Mary Veale was the beloved housekeeper of Portsmouth's founder, Colonel William Crawford. Although she preceded the Colonel in death, he left property to two of her sons, George and Thomas. In his will, he mentions his fondness for her as the reason. To pass the time, Mary is always ready with a song for the children or a bawdy tune for the grownups. Or she may tell a story about the Colonel or interest you in some forgotten colonial custom. She is the "Mary" in Mary Veale and the Colonials!
The most important spy of the American Revolution, James Armistead, at the request of the Marquis de Lafayette, posed as a runaway slave to General Cornwallis. In this way, he was able to gather vital information on important troop movement, aiding George Washington in winning the war. For his service, he was granted his freedom and a lifelong pension. Afterward, he took the name of his friend, the Marquis and was thereafter known as James Lafayette. During his 1824 visit to America, the Marquis caught sight of James Lafayette in a Richmond crowd and stopped his carriage to embrace him.
Andrew Sproule immigrated from Scotland at the ripe old age of 32. A well-respected and wealthy merchant, Sproule had a reputation for being disheveled in appearance, although his properties were well kept and his wife, Catherine conducted herself as a proper colonial lady. He served as a British Naval Agent, and his shipyard became Norfolk Naval Shipyard. At the outbreak of the Revolutionary War, he fled with fellow Scot, Lord Dunmore and died just five days later of a broken heart.
Born to free black parents and the owner of a livery stable at the corner of London and Middle, Billy Flora was both respected and well-liked by the Portsmouth citizenry. A hero of the Battle of Great Bridge, he fought under Colonel William Woodford. A fellow sentry at the bridge reported Flora was the last to cross as the British advanced. As he retreated from his post, under heavy fire from the British line, he scampered over the breastwork, pulling its plank behind him. This made it impossible for the British to reach the colonials. The only casualty on the American side survived to speak very highly of Flora and his courage.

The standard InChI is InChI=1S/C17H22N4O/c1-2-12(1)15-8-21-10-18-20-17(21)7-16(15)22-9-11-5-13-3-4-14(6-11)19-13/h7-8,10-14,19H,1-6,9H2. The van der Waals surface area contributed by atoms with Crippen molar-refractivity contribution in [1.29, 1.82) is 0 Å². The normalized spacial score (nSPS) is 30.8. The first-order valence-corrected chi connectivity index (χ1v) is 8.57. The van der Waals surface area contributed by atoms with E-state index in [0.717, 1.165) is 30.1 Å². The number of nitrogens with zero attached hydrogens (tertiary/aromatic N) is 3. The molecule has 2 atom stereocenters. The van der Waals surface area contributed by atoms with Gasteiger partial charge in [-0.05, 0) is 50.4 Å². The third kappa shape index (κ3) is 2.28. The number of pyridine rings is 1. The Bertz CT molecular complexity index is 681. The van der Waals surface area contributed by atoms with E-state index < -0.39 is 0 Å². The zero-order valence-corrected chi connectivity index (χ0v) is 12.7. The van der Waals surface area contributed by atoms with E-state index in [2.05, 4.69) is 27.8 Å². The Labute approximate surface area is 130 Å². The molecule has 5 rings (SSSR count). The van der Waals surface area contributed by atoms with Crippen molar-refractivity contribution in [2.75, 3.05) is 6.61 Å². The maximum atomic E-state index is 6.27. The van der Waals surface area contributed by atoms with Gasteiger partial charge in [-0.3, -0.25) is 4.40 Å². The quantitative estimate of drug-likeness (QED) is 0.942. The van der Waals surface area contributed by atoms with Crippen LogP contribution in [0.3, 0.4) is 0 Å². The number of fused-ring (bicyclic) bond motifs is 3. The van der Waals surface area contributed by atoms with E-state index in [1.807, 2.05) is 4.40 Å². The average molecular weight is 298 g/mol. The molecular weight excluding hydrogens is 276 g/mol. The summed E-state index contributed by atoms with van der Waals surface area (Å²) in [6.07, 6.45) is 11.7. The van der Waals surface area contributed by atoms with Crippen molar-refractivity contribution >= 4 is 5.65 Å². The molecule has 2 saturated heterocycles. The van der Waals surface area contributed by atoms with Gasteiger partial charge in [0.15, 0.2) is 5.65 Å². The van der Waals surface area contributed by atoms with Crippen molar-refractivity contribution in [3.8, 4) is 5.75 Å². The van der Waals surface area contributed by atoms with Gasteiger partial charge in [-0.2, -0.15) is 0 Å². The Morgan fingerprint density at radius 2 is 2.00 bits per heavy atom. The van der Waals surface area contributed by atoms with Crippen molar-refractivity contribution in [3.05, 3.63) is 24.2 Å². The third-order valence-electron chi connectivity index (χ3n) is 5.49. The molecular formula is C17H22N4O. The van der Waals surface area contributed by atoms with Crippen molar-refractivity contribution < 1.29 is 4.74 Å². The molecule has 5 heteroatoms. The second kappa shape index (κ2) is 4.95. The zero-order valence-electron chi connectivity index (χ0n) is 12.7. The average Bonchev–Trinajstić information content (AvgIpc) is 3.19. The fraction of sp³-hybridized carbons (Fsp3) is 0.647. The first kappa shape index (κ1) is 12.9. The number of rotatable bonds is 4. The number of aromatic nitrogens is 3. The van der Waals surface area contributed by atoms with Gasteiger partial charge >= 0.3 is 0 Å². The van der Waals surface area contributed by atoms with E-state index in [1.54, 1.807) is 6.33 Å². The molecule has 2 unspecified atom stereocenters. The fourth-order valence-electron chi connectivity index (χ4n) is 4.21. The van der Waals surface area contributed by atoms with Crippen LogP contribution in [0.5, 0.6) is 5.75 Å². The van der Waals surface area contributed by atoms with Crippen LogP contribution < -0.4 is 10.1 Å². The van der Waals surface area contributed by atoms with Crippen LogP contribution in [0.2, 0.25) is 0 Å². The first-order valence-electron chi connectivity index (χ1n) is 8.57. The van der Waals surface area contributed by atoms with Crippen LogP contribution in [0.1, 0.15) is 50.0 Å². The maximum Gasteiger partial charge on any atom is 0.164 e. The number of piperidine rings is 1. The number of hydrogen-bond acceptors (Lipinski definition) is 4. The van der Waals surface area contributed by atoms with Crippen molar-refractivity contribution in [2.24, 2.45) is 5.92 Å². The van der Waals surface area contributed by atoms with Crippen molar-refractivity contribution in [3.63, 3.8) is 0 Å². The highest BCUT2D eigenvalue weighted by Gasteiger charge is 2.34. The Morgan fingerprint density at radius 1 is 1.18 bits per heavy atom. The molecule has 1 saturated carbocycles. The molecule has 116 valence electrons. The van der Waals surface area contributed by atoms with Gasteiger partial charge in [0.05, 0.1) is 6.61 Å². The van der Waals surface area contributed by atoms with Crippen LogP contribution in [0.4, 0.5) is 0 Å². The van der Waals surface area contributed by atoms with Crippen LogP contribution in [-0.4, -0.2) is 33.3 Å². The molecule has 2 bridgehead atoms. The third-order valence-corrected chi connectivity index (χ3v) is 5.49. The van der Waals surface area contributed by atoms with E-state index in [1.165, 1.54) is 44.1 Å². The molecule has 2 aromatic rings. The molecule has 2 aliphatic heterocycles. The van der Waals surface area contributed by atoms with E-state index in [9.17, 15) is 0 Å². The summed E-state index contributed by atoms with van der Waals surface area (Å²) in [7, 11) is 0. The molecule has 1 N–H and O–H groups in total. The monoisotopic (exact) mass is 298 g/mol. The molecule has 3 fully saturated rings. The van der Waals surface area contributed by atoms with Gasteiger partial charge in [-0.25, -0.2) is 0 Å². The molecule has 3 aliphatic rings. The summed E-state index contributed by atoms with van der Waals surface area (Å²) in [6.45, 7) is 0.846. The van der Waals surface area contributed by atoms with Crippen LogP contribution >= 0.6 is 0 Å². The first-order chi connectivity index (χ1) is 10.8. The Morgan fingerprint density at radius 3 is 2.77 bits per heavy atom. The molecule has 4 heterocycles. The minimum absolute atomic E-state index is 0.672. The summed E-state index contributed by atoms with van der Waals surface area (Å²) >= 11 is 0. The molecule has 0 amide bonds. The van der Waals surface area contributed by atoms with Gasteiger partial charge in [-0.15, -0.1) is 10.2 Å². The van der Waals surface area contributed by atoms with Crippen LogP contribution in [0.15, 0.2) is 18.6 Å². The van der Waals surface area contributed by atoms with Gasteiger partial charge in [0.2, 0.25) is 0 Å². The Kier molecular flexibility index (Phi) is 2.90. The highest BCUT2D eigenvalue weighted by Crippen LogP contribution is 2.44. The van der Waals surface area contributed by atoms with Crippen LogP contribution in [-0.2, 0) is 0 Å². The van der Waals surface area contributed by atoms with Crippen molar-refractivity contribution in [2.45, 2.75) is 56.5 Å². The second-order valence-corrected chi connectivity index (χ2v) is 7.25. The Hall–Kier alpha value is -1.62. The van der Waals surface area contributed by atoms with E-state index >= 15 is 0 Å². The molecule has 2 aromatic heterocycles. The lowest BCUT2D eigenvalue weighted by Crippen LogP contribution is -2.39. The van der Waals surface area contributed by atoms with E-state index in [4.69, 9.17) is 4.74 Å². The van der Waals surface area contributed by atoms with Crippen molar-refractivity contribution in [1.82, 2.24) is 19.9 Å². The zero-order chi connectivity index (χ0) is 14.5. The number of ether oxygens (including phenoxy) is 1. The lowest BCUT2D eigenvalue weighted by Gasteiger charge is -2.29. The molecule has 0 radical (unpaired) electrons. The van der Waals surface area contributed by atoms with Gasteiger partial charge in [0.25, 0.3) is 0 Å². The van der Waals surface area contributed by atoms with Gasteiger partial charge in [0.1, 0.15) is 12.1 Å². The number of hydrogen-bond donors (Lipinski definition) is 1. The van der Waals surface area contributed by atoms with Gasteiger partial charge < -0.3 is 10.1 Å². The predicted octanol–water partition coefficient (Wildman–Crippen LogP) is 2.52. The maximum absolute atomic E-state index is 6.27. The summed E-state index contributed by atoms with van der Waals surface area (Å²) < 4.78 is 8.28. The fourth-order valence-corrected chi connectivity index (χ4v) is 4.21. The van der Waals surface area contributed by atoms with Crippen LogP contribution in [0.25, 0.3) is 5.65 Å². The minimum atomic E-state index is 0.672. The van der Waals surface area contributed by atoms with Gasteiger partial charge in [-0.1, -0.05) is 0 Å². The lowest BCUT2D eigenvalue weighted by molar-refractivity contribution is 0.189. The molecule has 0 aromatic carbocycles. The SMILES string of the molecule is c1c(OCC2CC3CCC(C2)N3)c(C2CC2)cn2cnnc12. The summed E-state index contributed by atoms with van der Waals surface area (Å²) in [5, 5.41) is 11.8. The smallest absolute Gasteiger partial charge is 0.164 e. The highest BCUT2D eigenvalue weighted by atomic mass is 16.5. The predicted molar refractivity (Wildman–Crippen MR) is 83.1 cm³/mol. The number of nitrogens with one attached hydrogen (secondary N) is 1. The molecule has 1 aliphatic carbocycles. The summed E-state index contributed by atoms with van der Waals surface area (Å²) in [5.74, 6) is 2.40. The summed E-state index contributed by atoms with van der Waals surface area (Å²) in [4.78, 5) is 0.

Wife of Andrew Sproule, Arch Tory and founder of the Gosport marine yard, Catherine found herself at the very center of the American Revolution and sadly, on the wrong side. Her husband was a friend and fellow Scot to the despised Lord Dunmore. She suffered Dunmore and his men being quartered in her home, and her eldest son, John Hunter, was pressed into service in the Queen's Own, a regiment formed to fight at Great Bridge. Forced to flee Portsmouth with seven other children, her home was burned and her belongings confiscated by the Patriots.
Visionary and founder of Portsmouth, Colonel William Craford, commissioned prominent surveyor Gresham Nimmo to lay out his new city using many of the same elements and street names as the cities in England. Gresham can answer questions like, "Why are some streets so narrow and others so wide?" He can tell you why the Colonel chose to use so much land, a very precious commodity, on High Street. And why he bothered naming the squares. He even knows a bit about the Colonel himself.
Father of the infamous Commodore James Barron, who is buried in Trinity Churchyard and for whom the Commodore Theater is named. A commodore himself, this James Barron fought in the Virginia Navy during the Revolutionary War, as did his eldest son, Samuel. Young James remained at home with his mother and, lacking the strong hand of a male figure, was less disciplined and ultimately, less respected than his father and brother before him. Hear the elder James Barron tell of the exploits and careers of all three men, as well as bit about the Colonial Navy.
The Marquis de Lafayette came to join the American Revolution as a teenager and against the King's wishes. He invested his time, his blood, his fortune, and his influence into the Patriot cause. His friend, James Armistead Lafayette spied for him here, and our fair city of Portsmouth was one of his stops when he returned to visit the newly-formed United States of America in 1824. An archway commemorates his visit and ties to Portsmouth and its citizenry. His time in the America, and in particular his friendship with James, made him a staunch abolitionist.
The most famous female pirate to ever sail the seven seas, Anne Bonny was captured and sentenced in Jamaica to hang. Pleading her belly, her execution was postponed until the birth of her child. There is no record of her being hung or released. Legend has it that her wealthy father arranged for her quiet release and transport to the colonies. Anne was rumored to have disappeared into the Great Dismal Swamp. It is conceivable that a lass so tied to the water and sailing ships might have spent a portion of her time in the closest seaport: Portsmouth.